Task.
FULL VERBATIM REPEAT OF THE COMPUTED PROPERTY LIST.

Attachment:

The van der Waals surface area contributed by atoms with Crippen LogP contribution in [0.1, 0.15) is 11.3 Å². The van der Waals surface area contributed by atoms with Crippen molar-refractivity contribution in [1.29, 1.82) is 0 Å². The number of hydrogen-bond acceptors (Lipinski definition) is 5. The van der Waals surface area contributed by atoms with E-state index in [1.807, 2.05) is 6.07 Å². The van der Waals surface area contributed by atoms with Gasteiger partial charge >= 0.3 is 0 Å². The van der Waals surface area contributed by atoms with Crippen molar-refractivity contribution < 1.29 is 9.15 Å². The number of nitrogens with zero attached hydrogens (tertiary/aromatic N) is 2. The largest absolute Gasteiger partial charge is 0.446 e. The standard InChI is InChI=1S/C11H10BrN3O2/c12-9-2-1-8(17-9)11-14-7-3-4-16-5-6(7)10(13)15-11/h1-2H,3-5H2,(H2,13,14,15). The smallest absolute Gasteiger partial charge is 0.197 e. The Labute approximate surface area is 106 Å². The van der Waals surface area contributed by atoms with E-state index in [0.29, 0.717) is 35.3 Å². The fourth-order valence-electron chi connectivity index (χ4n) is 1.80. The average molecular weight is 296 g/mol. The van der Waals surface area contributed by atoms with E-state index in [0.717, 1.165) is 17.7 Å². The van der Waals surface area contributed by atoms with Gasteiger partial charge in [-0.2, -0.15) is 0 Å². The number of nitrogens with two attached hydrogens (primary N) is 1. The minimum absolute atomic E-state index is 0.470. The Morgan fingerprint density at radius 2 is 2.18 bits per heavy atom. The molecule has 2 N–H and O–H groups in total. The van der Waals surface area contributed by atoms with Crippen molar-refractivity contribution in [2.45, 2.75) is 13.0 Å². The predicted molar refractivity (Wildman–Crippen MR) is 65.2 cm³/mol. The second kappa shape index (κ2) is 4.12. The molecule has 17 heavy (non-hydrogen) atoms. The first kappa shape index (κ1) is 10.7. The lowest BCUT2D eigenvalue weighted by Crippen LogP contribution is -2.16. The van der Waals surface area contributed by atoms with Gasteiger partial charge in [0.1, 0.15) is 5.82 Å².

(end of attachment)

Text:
The van der Waals surface area contributed by atoms with Crippen LogP contribution in [0.1, 0.15) is 11.3 Å². The van der Waals surface area contributed by atoms with Crippen molar-refractivity contribution in [1.29, 1.82) is 0 Å². The number of hydrogen-bond acceptors (Lipinski definition) is 5. The van der Waals surface area contributed by atoms with E-state index in [1.807, 2.05) is 6.07 Å². The van der Waals surface area contributed by atoms with Gasteiger partial charge >= 0.3 is 0 Å². The van der Waals surface area contributed by atoms with Crippen molar-refractivity contribution < 1.29 is 9.15 Å². The number of nitrogens with zero attached hydrogens (tertiary/aromatic N) is 2. The largest absolute Gasteiger partial charge is 0.446 e. The standard InChI is InChI=1S/C11H10BrN3O2/c12-9-2-1-8(17-9)11-14-7-3-4-16-5-6(7)10(13)15-11/h1-2H,3-5H2,(H2,13,14,15). The smallest absolute Gasteiger partial charge is 0.197 e. The Labute approximate surface area is 106 Å². The van der Waals surface area contributed by atoms with E-state index in [0.29, 0.717) is 35.3 Å². The fourth-order valence-electron chi connectivity index (χ4n) is 1.80. The average molecular weight is 296 g/mol. The van der Waals surface area contributed by atoms with E-state index in [0.717, 1.165) is 17.7 Å². The van der Waals surface area contributed by atoms with Gasteiger partial charge in [-0.2, -0.15) is 0 Å². The number of nitrogens with two attached hydrogens (primary N) is 1. The minimum absolute atomic E-state index is 0.470. The Morgan fingerprint density at radius 2 is 2.18 bits per heavy atom. The molecule has 2 N–H and O–H groups in total. The van der Waals surface area contributed by atoms with Crippen molar-refractivity contribution in [2.45, 2.75) is 13.0 Å². The predicted molar refractivity (Wildman–Crippen MR) is 65.2 cm³/mol. The second kappa shape index (κ2) is 4.12. The molecule has 17 heavy (non-hydrogen) atoms. The first kappa shape index (κ1) is 10.7. The lowest BCUT2D eigenvalue weighted by Crippen LogP contribution is -2.16. The van der Waals surface area contributed by atoms with Gasteiger partial charge in [0.1, 0.15) is 5.82 Å².